There are specific situations related to security where a publisher may not want a user spawning multiple web pages. One such case is a website that deals with sensitive customer information.

If a health or finance-related website uses _blank for links to private information, it may cause the site visitor to spawn multiple web pages with sensitive information.

They may unknowingly leave these windows open unintentionally.

For example, they may close the main window and another window and be unaware there might be a third window with highly confidential information still open in a background tab of the browser.

In that case a site publisher may choose to use a different link attribute like “blank” (with the underscore _).

The “blank” link attribute will open a link on a brand new browser tab.

However, unlike the _blank link attribute, all the other links on the original web page will also open the linked page on the same tab as the first clicked link.

So, if you have five links on a page that use the “blank” link attribute, and a user clicks the first link, any of the other four links when clicked will open the web pages on the same browser tab as the first clicked link.

Alternate To _Blank Attribute

You don’t have to use _blank, by the way. You can use a different word.

The difference between using _blank and any other word is that using another word will restrict every link on that page to opening within the same new browser tab.

For example, if you code a link like this:

<a href="https://www.example.com/" target="_SEJ" rel="noreferrer">

The above link will open in a brand new browser tab.

Now, if you have two links with the same link attribute:

<a href="https://www.example.com/" target="_SEJ" rel="noreferrer">

<a href="https://www.example.net/" target="_SEJ" rel="noreferrer">

If a site visitor clicks on the first link, it will spawn a new browser tab.

If the site visitor clicks the second link, it will open the link in the same browser tab as the first link that was clicked, essentially reusing that same browser tab.

You May Not Want To Use _Blank For Inline Frames

There may be times when a publisher may need to use something other than the _blank attribute.

One such case is for inline frames.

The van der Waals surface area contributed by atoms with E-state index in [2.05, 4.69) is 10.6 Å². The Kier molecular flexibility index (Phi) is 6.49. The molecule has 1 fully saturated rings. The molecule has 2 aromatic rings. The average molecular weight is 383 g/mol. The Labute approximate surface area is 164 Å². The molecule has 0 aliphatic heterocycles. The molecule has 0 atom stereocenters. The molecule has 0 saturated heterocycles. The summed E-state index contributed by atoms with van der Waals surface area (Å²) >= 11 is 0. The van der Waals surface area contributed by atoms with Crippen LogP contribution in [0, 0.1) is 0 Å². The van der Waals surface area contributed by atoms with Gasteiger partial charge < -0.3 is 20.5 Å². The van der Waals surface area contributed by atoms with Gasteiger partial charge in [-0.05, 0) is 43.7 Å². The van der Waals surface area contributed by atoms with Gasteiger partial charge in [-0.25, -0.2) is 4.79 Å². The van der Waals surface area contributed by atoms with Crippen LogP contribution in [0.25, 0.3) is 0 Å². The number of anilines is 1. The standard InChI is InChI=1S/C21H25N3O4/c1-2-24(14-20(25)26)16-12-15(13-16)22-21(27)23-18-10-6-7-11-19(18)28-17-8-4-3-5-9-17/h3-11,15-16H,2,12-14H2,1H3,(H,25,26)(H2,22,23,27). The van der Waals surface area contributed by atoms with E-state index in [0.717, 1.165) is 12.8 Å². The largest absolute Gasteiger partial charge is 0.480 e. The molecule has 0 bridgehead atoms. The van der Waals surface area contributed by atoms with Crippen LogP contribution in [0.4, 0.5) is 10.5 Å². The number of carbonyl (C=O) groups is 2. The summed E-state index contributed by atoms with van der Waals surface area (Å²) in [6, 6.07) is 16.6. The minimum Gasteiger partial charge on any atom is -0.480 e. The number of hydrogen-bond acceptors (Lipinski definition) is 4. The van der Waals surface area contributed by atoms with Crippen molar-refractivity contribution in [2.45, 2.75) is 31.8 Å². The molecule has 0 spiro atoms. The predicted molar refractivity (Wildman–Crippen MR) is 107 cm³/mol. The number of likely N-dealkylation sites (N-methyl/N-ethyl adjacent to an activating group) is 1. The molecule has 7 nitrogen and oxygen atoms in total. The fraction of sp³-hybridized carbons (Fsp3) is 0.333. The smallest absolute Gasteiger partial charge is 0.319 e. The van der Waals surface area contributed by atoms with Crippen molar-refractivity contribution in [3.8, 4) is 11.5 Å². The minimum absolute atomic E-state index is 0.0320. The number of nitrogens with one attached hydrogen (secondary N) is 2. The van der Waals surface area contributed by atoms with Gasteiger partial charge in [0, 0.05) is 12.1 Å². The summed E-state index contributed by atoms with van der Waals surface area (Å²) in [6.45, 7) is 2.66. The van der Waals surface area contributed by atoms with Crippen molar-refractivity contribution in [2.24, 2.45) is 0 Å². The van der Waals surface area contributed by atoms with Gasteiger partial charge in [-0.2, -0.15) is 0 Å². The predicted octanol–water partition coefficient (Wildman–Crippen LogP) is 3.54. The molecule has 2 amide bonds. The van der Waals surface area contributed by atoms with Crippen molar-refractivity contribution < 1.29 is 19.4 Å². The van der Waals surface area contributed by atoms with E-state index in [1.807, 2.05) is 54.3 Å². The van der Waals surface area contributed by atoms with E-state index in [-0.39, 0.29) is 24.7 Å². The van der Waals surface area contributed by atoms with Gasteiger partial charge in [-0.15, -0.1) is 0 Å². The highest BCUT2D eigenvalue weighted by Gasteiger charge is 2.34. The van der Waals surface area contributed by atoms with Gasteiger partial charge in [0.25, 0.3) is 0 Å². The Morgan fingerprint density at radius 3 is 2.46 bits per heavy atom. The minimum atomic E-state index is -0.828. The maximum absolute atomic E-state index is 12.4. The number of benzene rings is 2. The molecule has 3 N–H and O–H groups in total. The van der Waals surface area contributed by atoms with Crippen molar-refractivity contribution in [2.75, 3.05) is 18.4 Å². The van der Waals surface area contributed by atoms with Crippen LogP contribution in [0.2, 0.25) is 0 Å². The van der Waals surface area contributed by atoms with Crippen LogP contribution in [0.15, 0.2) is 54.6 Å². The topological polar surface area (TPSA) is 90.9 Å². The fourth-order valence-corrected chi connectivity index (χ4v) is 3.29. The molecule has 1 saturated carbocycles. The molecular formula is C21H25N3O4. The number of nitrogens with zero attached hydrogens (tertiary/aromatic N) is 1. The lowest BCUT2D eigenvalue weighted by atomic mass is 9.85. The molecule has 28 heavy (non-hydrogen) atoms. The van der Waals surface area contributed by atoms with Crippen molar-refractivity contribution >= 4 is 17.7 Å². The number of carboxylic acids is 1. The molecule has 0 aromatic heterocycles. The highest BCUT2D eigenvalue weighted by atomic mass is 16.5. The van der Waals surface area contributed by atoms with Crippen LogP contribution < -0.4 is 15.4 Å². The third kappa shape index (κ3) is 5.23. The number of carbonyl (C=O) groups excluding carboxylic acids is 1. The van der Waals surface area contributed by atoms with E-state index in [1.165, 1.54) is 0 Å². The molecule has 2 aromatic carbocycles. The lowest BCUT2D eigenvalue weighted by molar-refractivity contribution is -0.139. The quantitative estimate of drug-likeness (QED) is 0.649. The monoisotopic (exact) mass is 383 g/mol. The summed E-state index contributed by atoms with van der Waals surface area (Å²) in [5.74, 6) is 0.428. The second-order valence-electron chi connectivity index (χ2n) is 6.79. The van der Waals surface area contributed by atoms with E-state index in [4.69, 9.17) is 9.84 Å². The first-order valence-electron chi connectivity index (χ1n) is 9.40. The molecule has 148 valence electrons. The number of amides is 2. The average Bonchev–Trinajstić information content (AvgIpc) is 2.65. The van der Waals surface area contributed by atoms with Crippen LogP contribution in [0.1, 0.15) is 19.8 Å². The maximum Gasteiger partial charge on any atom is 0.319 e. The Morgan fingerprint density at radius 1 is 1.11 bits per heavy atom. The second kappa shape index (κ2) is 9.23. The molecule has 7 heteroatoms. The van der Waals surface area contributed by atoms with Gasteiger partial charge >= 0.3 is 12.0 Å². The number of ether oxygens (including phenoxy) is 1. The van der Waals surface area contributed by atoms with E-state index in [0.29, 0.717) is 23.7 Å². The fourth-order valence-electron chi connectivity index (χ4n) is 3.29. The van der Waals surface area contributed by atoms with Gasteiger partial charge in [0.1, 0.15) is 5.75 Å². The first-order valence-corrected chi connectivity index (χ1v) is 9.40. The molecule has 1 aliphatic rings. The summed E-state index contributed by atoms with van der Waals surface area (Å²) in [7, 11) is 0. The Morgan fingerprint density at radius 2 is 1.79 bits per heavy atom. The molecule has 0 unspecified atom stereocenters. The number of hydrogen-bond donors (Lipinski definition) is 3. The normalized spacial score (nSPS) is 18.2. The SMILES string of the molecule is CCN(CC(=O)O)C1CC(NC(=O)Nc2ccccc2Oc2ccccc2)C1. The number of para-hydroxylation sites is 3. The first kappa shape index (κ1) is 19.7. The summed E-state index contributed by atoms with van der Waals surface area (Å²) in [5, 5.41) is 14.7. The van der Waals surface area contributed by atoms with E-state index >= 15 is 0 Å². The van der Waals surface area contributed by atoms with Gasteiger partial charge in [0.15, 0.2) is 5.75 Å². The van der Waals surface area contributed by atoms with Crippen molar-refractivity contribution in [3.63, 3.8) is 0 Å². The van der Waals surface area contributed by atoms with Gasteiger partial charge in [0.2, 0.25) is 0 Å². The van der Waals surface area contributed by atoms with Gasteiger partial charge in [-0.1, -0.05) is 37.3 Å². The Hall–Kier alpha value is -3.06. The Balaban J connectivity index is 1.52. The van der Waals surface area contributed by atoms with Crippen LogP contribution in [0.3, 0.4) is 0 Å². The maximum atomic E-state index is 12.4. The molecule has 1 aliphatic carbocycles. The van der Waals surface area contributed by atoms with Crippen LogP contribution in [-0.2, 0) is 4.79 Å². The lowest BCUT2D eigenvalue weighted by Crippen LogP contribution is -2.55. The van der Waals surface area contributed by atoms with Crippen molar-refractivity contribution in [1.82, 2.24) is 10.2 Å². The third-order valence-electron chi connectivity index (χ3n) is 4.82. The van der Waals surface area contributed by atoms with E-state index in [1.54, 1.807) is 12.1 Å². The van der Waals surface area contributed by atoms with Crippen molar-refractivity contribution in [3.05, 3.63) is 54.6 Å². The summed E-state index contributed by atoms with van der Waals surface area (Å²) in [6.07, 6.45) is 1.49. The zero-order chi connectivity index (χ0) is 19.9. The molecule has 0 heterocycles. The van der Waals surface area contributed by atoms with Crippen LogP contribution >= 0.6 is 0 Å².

An inline frame is an HTML element that can contain another web document within it.

For example, some advertisements are contained within an iframe so that they end up being a web page within a web page.

An inline frame is coded with the iframe element (also called an iframe tag).

Because an iframe is essentially a web page that’s embedded within another web page, the HTML specifications have link attributes that are specific to the iframes that will cause links embedded within an iframe to behave a certain way.

It’s still possible to use the _blank within an iframe to spawn a web page in a new browser tab. But, it’s not recommended if you want a specific behavior for an iframe.

There are three iframe-specific link attributes to choose from:

  1. _parent: It will open a link outside of an iframe (as well as within the same web page).
  2. _self: It will open the link within the same iframe (or the same web page) but only if the link is on the same domain. It won’t work if the link is to another domain.
  3. _top: It will open outside of an iframe (as well as within the same web page).

_Blank Link Attributes

When it comes to the _blank link attribute, it’s probably okay to generalize and simply use it as long as you have a noreferrer or noopener link attribute attached to it.

With that said, it’s good to know there are alternatives.

Ultimately, the use of the _blank link attribute is as easy and as complicated as you want to make it, and it depends on your specific needs.

More resources:


Featured Image: Viktoria Kurpas/Shutterstock